Incest Is Relative: Donkeyskin's/Faith's backstory. Snow White and Bigby both cringe at it.
Interface Spoiler: Lawrence hints at it already in one easily-missed piece of dialogue, but one of the achievements for the upcoming episodes spoils that Faith's pimp and one of the murder suspects is Georgie Porgie.
I Need a Freaking Drink: Bigby's first action after beating the shit out of Grendel? Go to the bar and order a double shot of whisky. Justified, however, as it's heavily implied that the whisky and the smokes help him keep his emotions and his lupine instincts under control.
I'm a Humanitarian: Naturally, Bigby still has a nasty reputation for his wolfish appetites in the Homelands.
Bigby: Hey, it wasn't murder, I was just hungry.
Colin: Yeah, well, I'm hungry now, but you don't see me ripping your flesh off your bones!
Bigby: But you would if you could?
Jaded Washout: As he's happy to remind you, the Woodsman put down Bigby in their first scuffle, but by now he's a drunk and a failure while Bigby is widely known and the sheriff of Fabletown.
Jerkass: Deputy Mayor Ichabod Crane spends his entire appearance in Episode 1 insulting and abusing Bigby and Snow White, which the game implies is not at all unusual. It is also heavily implied that he regularly ignores the problems of more 'common' fables in favor of those with money and connections.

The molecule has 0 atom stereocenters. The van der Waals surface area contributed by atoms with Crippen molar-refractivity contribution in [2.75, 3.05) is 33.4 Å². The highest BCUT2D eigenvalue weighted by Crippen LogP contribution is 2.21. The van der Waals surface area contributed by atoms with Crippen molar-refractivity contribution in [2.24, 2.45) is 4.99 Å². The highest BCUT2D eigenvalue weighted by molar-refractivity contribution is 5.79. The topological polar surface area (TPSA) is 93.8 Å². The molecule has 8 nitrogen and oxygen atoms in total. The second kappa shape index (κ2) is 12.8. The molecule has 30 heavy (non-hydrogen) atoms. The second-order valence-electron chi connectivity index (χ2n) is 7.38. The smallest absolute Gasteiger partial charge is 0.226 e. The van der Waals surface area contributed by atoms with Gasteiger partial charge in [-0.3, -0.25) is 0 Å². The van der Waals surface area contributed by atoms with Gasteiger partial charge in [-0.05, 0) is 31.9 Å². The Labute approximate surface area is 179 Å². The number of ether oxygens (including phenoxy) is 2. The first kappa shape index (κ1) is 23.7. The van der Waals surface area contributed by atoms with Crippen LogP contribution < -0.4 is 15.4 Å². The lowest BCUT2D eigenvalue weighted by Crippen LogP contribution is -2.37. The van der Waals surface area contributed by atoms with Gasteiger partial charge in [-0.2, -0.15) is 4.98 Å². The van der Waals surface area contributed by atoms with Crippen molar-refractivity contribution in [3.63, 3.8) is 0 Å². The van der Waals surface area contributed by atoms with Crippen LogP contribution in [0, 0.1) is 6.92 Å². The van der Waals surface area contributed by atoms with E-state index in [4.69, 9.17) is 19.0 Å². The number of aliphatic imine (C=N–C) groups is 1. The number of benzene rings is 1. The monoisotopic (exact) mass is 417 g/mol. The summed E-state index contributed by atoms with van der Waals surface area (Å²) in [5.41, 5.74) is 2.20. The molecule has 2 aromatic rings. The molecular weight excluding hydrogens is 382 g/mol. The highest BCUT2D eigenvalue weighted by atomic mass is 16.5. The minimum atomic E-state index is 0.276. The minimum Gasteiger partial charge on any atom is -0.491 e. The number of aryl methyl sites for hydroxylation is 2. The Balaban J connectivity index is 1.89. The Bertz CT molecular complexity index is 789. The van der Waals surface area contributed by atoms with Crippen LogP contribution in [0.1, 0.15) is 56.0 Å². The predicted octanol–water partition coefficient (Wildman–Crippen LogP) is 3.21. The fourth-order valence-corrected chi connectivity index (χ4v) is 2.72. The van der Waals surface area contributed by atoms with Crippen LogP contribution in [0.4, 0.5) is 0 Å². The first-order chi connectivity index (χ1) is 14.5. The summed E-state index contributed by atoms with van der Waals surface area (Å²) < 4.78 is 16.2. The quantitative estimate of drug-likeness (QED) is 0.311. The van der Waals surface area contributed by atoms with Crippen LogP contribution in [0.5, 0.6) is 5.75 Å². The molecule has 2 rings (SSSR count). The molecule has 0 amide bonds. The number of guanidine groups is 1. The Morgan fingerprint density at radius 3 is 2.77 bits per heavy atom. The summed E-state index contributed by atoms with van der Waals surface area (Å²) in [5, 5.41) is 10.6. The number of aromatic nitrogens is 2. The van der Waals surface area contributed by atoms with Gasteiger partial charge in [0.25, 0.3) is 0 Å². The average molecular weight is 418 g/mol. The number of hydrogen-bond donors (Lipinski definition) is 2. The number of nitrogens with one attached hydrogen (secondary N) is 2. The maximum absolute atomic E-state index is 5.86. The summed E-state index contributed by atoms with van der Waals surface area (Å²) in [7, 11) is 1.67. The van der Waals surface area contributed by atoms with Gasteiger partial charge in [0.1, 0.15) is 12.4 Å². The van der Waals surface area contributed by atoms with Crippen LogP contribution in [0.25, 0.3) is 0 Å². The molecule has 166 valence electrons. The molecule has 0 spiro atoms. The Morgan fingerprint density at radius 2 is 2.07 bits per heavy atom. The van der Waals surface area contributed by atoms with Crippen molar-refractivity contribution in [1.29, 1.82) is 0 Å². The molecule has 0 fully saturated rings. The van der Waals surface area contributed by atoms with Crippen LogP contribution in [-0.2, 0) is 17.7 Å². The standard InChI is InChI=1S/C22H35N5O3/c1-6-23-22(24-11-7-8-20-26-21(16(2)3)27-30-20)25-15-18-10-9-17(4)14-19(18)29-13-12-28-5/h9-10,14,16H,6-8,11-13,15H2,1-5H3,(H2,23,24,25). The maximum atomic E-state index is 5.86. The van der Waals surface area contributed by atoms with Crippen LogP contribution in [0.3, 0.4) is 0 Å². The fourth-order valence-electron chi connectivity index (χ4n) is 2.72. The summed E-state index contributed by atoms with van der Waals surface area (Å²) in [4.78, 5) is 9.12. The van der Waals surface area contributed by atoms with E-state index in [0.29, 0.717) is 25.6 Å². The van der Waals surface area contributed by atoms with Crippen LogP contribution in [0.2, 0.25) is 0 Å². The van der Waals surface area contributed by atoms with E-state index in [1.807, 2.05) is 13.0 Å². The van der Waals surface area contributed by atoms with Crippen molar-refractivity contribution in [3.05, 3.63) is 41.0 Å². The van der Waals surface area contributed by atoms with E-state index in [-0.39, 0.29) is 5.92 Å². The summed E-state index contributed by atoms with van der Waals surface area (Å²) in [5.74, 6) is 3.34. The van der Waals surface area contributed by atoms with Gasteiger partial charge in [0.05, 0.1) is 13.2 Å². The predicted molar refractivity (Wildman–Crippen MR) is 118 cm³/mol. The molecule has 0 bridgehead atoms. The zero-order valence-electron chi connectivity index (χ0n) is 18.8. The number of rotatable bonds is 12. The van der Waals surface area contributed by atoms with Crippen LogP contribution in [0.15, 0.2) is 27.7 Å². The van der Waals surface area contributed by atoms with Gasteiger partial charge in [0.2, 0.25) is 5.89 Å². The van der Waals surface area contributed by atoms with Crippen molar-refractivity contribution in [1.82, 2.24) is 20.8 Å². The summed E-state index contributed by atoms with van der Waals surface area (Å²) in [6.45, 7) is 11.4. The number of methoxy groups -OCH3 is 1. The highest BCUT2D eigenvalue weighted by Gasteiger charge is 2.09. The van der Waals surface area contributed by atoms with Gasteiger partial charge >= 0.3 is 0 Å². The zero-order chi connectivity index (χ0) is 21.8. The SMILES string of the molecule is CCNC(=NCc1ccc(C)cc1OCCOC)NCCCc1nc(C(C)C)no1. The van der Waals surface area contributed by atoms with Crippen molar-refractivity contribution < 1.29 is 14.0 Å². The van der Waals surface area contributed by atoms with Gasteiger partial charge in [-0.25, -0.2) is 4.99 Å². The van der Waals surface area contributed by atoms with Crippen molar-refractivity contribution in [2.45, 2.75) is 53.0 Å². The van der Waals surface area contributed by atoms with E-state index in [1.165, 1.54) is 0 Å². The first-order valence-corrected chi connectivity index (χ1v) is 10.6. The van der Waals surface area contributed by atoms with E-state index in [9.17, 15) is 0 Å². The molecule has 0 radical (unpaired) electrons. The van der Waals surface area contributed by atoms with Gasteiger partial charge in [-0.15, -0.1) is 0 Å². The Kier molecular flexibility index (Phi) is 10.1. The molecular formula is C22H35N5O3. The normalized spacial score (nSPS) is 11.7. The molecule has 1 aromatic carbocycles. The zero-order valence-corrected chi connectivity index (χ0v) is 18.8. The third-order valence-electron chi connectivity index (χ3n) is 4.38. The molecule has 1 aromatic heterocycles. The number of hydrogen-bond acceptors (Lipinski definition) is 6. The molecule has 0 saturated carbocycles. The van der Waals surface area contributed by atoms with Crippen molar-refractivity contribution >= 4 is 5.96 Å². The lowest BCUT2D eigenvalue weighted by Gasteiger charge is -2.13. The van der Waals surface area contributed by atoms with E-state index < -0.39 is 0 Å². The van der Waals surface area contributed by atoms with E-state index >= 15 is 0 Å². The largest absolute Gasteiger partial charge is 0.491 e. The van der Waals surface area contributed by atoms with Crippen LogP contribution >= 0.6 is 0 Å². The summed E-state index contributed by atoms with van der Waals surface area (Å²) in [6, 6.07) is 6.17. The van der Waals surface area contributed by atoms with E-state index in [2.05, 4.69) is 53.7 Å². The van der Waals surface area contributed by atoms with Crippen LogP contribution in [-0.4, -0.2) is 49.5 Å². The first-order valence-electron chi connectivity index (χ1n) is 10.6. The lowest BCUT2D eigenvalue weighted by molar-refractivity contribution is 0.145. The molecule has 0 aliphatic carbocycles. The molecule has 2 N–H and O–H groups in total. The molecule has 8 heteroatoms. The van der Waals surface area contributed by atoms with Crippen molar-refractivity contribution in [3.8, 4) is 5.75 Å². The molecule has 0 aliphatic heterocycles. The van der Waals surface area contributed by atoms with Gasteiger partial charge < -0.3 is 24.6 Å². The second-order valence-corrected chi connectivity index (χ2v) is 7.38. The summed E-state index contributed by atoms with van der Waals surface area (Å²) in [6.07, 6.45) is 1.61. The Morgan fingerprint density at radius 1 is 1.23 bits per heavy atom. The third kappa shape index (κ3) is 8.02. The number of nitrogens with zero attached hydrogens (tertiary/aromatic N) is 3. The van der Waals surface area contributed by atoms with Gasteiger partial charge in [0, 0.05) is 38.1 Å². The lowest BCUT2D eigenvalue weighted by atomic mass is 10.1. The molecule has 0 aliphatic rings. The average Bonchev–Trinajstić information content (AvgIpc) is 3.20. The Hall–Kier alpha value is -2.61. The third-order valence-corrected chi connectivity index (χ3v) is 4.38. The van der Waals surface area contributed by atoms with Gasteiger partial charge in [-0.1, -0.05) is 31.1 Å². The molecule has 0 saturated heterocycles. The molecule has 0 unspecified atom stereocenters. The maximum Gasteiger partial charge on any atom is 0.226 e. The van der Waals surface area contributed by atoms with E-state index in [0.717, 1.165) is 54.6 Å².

Grendel can come across as one initially, but given the way most of the Fables are treated by the Fabletown government, can you blame him? In the end, it seems all he really wants is to be left alone.
Jump Scare: When Tweedle Dee abruptly bursts from the closet of Faith and Lawrence's apartment. Hopefully one's nerves collect fast enough to react to the chase sequence immediately afterwards.
Kick the Dog: If you choose to have Bigby rip out Grendel's arm.
Made of Iron: All Fables are like this, so it takes a lot to kill them, which is why a murder is so surprising. The Woodsman gets an axe to the head - he's fine the next day, with only a bandage. This leads to Fridge Horror as you realize that Prince Lawrence was sitting there for over a week after he shot himself, waiting to die.